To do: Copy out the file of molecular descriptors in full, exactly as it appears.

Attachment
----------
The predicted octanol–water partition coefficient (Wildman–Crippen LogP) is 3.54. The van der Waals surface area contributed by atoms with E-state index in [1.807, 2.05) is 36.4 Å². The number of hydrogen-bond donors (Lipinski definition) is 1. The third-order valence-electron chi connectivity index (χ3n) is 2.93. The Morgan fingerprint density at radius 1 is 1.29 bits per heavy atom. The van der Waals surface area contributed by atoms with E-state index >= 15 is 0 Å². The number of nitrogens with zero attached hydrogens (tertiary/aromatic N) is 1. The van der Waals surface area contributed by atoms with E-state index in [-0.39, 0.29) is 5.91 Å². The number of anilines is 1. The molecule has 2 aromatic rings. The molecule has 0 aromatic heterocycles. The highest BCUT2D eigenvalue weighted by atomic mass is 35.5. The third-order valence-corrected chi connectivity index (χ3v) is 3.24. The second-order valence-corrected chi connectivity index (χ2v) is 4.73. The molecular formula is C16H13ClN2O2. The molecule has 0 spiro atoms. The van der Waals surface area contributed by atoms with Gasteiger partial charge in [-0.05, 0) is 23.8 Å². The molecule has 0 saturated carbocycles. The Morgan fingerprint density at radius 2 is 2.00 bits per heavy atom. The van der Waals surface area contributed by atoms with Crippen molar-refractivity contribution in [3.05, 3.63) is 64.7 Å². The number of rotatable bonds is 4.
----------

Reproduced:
The predicted octanol–water partition coefficient (Wildman–Crippen LogP) is 3.54. The van der Waals surface area contributed by atoms with E-state index in [1.807, 2.05) is 36.4 Å². The number of hydrogen-bond donors (Lipinski definition) is 1. The third-order valence-electron chi connectivity index (χ3n) is 2.93. The Morgan fingerprint density at radius 1 is 1.29 bits per heavy atom. The van der Waals surface area contributed by atoms with E-state index >= 15 is 0 Å². The number of nitrogens with zero attached hydrogens (tertiary/aromatic N) is 1. The van der Waals surface area contributed by atoms with E-state index in [-0.39, 0.29) is 5.91 Å². The number of anilines is 1. The molecule has 2 aromatic rings. The molecule has 0 aromatic heterocycles. The highest BCUT2D eigenvalue weighted by atomic mass is 35.5. The third-order valence-corrected chi connectivity index (χ3v) is 3.24. The second-order valence-corrected chi connectivity index (χ2v) is 4.73. The molecular formula is C16H13ClN2O2. The molecule has 0 spiro atoms. The van der Waals surface area contributed by atoms with Gasteiger partial charge in [-0.05, 0) is 23.8 Å². The molecule has 0 saturated carbocycles. The Morgan fingerprint density at radius 2 is 2.00 bits per heavy atom. The van der Waals surface area contributed by atoms with Crippen molar-refractivity contribution in [3.05, 3.63) is 64.7 Å². The number of rotatable bonds is 4.